val resource: Option[Resource] = ???
JavaLib.sendResource(resource.orNull)
JavaLib.sendResource(resource.getOrElse(defaultResource)) // 

Basics

An Option is a data structure that contains either a single value, or no value at all. An Option can be thought of as collections of zero or one elements.

Option is an abstract class with two children: Some and None.

Some contains a single value, and None contains no value.

Option is useful in expressions that would otherwise use null to represent the lack of a concrete value. This protects against a NullPointerException, and allows the composition of many expressions that might not return a value using combinators such as Map, FlatMap, etc.

Example with Map

val countries = Map(
  "USA" -> "Washington",
  "UK" -> "London",
  "Germany" -> "Berlin",
  "Netherlands" -> "Amsterdam",
  "Japan" -> "Tokyo"
)
    
println(countries.get("USA")) // Some(Washington)
println(countries.get("France")) // None
println(countries.get("USA").get) // Washington
println(countries.get("France").get) // Error: NoSuchElementException
println(countries.get("USA").getOrElse("Nope")) // Washington
println(countries.get("France").getOrElse("Nope")) // Nope

Option[A] is sealed and thus cannot be extended. Therefore it's semantics are stable and can be relied on.

Options in for comprehensions

Options have a flatMap method. This means they can be used in a for comprehension. In this way we can lift regular functions to work on Options without having to redefine them.

val firstOption: Option[Int] = Option(1)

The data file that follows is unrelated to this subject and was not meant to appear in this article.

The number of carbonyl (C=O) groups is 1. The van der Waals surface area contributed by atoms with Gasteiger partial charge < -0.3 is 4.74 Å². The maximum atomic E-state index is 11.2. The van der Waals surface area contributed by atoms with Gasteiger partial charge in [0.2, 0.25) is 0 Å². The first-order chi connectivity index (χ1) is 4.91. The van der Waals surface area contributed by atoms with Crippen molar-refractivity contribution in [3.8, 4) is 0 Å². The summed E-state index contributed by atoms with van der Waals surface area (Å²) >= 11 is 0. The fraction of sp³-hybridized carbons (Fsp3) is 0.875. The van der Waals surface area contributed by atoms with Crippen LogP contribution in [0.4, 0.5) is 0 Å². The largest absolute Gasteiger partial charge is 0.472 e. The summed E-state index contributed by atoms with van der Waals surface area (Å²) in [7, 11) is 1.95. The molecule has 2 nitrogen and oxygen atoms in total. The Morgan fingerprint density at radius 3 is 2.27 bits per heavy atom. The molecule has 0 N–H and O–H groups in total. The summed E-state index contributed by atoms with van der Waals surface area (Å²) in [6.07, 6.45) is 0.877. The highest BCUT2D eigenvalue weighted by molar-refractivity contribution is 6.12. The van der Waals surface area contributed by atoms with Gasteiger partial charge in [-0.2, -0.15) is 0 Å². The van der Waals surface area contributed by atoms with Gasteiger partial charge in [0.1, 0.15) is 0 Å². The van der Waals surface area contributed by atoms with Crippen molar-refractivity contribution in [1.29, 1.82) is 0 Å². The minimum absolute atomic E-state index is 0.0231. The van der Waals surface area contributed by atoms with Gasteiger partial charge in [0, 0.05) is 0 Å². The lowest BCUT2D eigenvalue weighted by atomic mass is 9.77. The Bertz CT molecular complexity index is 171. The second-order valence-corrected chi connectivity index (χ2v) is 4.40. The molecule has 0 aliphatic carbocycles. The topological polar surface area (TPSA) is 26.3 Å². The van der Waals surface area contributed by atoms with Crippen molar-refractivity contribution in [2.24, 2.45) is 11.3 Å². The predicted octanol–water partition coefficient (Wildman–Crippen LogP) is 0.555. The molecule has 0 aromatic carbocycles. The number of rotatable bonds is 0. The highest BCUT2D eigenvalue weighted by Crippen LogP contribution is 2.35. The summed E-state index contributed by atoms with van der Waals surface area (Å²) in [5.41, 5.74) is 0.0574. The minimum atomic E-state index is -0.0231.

val secondOption: Option[Int] = Option(2)

val myResult = for {
  firstValue <- firstOption
  secondValue <- secondOption
} yield firstValue + secondValue
// myResult: Option[Int] = Some(3)

When one of the values is a None the ending result of the calculation will be None as well.

val firstOption: Option[Int] = Option(1)
val secondOption: Option[Int] = None

val myResult = for {
  firstValue <- firstOption
  secondValue <- secondOption
} yield firstValue + secondValue
// myResult: Option[Int] = None

Note: this pattern extends more generally for concepts called Monads. (More information should be available on pages relating to for comprehensions and Monads)

In general it is not possible to mix different monads in a for comprehension. But since Option can be easily converted to an Iterable, we can easily mix Options and Iterables by calling the .toIterable method.

val option: Option[Int] = Option(1)
val iterable: Iterable[Int] = Iterable(2, 3, 4, 5)

// does NOT compile since we cannot mix Monads in a for comprehension
// val myResult = for {
//   optionValue <- option
//   iterableValue <- iterable
//} yield optionValue + iterableValue

// It does compile when adding a .toIterable on the option
val myResult = for {
  optionValue <- option.toIterable
  iterableValue <- iterable
} yield optionValue + iterableValue
// myResult: Iterable[Int] = List(2, 3, 4, 5)

A small note: if we had defined our for comprehension the other way around the for comprehension would compile since our option would be converted implicitly. For that reason it is useful to always add this .toIterable (or corresponding function depending on which collection you are using) for consistency.